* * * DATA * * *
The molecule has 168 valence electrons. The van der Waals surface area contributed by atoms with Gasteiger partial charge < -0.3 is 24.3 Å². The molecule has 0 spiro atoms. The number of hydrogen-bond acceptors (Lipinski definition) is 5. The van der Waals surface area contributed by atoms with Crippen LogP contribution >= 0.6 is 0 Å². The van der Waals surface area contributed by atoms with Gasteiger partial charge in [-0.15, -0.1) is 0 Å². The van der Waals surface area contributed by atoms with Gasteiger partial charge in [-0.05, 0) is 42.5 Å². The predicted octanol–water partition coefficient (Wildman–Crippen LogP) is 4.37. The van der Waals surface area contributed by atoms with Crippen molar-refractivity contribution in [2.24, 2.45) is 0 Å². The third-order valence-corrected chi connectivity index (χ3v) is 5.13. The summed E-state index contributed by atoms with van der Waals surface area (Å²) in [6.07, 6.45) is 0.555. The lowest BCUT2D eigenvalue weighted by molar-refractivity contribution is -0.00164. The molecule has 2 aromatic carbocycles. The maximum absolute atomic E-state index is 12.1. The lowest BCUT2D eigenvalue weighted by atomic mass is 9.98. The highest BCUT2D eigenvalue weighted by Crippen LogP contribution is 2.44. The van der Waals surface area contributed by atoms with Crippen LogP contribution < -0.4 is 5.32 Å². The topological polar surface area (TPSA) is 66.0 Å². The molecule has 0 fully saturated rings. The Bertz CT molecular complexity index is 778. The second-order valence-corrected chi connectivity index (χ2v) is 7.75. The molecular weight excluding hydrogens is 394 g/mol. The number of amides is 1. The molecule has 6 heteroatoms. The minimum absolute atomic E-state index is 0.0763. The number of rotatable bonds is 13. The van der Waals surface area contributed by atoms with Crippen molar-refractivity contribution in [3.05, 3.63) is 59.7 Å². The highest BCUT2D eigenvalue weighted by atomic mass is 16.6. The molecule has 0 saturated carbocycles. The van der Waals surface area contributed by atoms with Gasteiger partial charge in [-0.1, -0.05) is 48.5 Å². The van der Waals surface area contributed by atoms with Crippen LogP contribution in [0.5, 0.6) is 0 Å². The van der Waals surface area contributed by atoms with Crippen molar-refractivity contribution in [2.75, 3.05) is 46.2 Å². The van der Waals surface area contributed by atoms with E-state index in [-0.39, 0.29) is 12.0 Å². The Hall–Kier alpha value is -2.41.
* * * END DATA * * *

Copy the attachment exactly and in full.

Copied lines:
The molecule has 168 valence electrons. The van der Waals surface area contributed by atoms with Gasteiger partial charge < -0.3 is 24.3 Å². The molecule has 0 spiro atoms. The number of hydrogen-bond acceptors (Lipinski definition) is 5. The van der Waals surface area contributed by atoms with Crippen LogP contribution >= 0.6 is 0 Å². The van der Waals surface area contributed by atoms with Gasteiger partial charge in [-0.15, -0.1) is 0 Å². The van der Waals surface area contributed by atoms with Gasteiger partial charge in [-0.05, 0) is 42.5 Å². The predicted octanol–water partition coefficient (Wildman–Crippen LogP) is 4.37. The van der Waals surface area contributed by atoms with Crippen molar-refractivity contribution in [2.24, 2.45) is 0 Å². The third-order valence-corrected chi connectivity index (χ3v) is 5.13. The summed E-state index contributed by atoms with van der Waals surface area (Å²) in [6.07, 6.45) is 0.555. The lowest BCUT2D eigenvalue weighted by molar-refractivity contribution is -0.00164. The molecule has 2 aromatic carbocycles. The maximum absolute atomic E-state index is 12.1. The lowest BCUT2D eigenvalue weighted by atomic mass is 9.98. The highest BCUT2D eigenvalue weighted by Crippen LogP contribution is 2.44. The van der Waals surface area contributed by atoms with Crippen LogP contribution < -0.4 is 5.32 Å². The topological polar surface area (TPSA) is 66.0 Å². The molecule has 0 fully saturated rings. The Bertz CT molecular complexity index is 778. The second-order valence-corrected chi connectivity index (χ2v) is 7.75. The molecular weight excluding hydrogens is 394 g/mol. The number of amides is 1. The molecule has 6 heteroatoms. The minimum absolute atomic E-state index is 0.0763. The number of rotatable bonds is 13. The van der Waals surface area contributed by atoms with Crippen molar-refractivity contribution in [3.05, 3.63) is 59.7 Å². The highest BCUT2D eigenvalue weighted by atomic mass is 16.6. The molecule has 0 saturated carbocycles. The van der Waals surface area contributed by atoms with Gasteiger partial charge in [-0.1, -0.05) is 48.5 Å². The van der Waals surface area contributed by atoms with Crippen LogP contribution in [0.5, 0.6) is 0 Å². The van der Waals surface area contributed by atoms with Crippen molar-refractivity contribution in [2.75, 3.05) is 46.2 Å². The van der Waals surface area contributed by atoms with E-state index in [-0.39, 0.29) is 12.0 Å². The Hall–Kier alpha value is -2.41.